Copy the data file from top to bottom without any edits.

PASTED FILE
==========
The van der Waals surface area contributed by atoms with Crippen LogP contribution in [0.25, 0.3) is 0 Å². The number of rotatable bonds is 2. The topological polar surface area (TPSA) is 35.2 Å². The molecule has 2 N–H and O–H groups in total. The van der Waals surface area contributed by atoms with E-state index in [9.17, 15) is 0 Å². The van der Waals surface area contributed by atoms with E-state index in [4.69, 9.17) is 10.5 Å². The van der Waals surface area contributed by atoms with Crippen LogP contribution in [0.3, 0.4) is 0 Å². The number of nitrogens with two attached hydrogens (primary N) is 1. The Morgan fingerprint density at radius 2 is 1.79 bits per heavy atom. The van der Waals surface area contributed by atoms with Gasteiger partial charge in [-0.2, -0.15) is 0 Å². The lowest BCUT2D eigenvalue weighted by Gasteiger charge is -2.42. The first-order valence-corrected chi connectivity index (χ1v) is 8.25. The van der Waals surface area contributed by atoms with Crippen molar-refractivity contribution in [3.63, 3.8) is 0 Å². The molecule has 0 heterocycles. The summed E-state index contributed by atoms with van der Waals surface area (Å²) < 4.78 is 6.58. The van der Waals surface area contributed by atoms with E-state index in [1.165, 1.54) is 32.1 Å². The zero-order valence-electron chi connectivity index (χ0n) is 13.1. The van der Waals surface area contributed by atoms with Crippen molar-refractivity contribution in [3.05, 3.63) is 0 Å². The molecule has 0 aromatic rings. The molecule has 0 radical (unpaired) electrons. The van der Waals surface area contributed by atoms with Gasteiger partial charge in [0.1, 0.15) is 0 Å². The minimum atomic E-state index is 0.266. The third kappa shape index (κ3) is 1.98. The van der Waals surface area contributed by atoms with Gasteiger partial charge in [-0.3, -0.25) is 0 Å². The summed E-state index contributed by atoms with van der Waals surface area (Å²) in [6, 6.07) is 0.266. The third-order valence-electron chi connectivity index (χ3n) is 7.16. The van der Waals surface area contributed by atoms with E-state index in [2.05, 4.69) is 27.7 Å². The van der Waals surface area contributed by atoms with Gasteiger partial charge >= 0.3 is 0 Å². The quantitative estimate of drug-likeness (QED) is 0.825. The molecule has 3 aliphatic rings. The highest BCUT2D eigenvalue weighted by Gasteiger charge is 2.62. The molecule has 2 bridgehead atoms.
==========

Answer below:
The van der Waals surface area contributed by atoms with Crippen LogP contribution in [0.25, 0.3) is 0 Å². The number of rotatable bonds is 2. The topological polar surface area (TPSA) is 35.2 Å². The molecule has 2 N–H and O–H groups in total. The van der Waals surface area contributed by atoms with E-state index in [9.17, 15) is 0 Å². The van der Waals surface area contributed by atoms with E-state index in [4.69, 9.17) is 10.5 Å². The van der Waals surface area contributed by atoms with Crippen LogP contribution in [0.3, 0.4) is 0 Å². The number of nitrogens with two attached hydrogens (primary N) is 1. The Morgan fingerprint density at radius 2 is 1.79 bits per heavy atom. The van der Waals surface area contributed by atoms with Gasteiger partial charge in [-0.2, -0.15) is 0 Å². The lowest BCUT2D eigenvalue weighted by Gasteiger charge is -2.42. The first-order valence-corrected chi connectivity index (χ1v) is 8.25. The van der Waals surface area contributed by atoms with Crippen molar-refractivity contribution in [3.63, 3.8) is 0 Å². The molecule has 0 heterocycles. The summed E-state index contributed by atoms with van der Waals surface area (Å²) < 4.78 is 6.58. The van der Waals surface area contributed by atoms with E-state index in [1.165, 1.54) is 32.1 Å². The zero-order valence-electron chi connectivity index (χ0n) is 13.1. The van der Waals surface area contributed by atoms with Crippen molar-refractivity contribution in [3.05, 3.63) is 0 Å². The molecule has 0 aromatic rings. The molecule has 0 radical (unpaired) electrons. The van der Waals surface area contributed by atoms with Gasteiger partial charge in [0.1, 0.15) is 0 Å². The minimum atomic E-state index is 0.266. The third kappa shape index (κ3) is 1.98. The van der Waals surface area contributed by atoms with Gasteiger partial charge in [-0.3, -0.25) is 0 Å². The summed E-state index contributed by atoms with van der Waals surface area (Å²) in [6, 6.07) is 0.266. The third-order valence-electron chi connectivity index (χ3n) is 7.16. The van der Waals surface area contributed by atoms with E-state index in [2.05, 4.69) is 27.7 Å². The van der Waals surface area contributed by atoms with Gasteiger partial charge >= 0.3 is 0 Å². The quantitative estimate of drug-likeness (QED) is 0.825. The molecule has 3 aliphatic rings. The highest BCUT2D eigenvalue weighted by Gasteiger charge is 2.62. The molecule has 2 bridgehead atoms.